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Yamada sponsors bill to protect crop dusters

A bill that could protect crop dusting pilots is making progress.

In January, veteran pilot Stephen Allen was killed in the Sacramento-San Joaquin Delta when he struck an unmarked tower that measures wind.

The tower Allen struck was 198 feet tall just short of the FAA requirement of 200 hundred feet for markings.

Now, Assembly Bill 511, introduced by Assemblywoman Mariko Yamada would cover all towers between 50 and 200 feet. The towers would have to display orange and white striping, tracking balls on the guy wires, and blinking lights.

The towers are used to measure wind currents to find the best locations for new wind farms.

The bill passed out of its first policy hearing Wednesday, receiving a 9-0 unanimous aye vote in the Assembly Business and Professions Committee.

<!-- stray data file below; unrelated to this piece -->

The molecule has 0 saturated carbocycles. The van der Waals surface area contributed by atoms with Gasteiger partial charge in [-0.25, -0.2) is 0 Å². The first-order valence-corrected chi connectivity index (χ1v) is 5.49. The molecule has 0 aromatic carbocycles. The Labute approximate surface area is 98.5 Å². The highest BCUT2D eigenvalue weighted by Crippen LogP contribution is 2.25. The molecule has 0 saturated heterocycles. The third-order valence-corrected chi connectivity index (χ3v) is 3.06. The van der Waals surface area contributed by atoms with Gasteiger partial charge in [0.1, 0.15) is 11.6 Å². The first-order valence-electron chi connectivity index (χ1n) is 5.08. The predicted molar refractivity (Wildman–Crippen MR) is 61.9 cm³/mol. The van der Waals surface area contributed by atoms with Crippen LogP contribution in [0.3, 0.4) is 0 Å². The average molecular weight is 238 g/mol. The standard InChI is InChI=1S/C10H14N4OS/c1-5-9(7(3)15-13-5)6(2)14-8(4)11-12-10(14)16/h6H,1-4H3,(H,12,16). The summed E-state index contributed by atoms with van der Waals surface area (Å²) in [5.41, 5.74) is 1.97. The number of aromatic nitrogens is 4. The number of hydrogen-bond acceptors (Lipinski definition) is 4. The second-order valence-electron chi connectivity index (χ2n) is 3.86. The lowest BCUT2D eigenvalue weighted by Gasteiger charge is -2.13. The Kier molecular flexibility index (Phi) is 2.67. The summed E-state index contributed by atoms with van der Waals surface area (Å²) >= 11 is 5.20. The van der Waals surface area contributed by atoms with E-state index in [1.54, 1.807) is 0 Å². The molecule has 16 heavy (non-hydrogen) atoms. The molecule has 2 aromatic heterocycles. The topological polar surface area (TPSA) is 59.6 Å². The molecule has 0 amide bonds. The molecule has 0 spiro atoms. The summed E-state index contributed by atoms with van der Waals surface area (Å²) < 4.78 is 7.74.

The bill will now move to the Assembly Appropriations Committee.

Allen, 58, of Courtland, died Jan. 10. Witnesses said Allen, a veteran pilot, did not attempt to evade the tower prior to the crash, suggesting that the tower was not visible.

“I was deeply saddened to learn of the tragic and possibly avoidable death of Allen,” Yamada stated. “After reviewing the facts surrounding the incident, it was clear that the state needs a standard for these towers.”

In the Wednesday morning hearing, Karen Allen, the widow of Stephen Allen, joined by his two daughters, gave emotional testimony urging the members of the committee to support this legislation. Numerous family and
friends of Stephen also lent their support in committee.

In a joint statement, Gail Beck and Angela Lucero, the daughters of Stephen Allen, praised Yamada for bringing the bill forward.

As the number of renewable energy developers grow, so does the demand for green energy measuring tools and instruments.

Wind farm developers use the towers which are thin and made of steel. They are built slightly less than 200 feet tall and erected nearly overnight in order to edge out competitors. This practice renders them nearly invisible to pilots flying at low heights.

“Competitive advantage is not worth someone’s life,” said Yamada. “If the MET were just two feet taller, the FAA would have required orange and white stripes and lighting, and Stephen Allen would still be with us today.”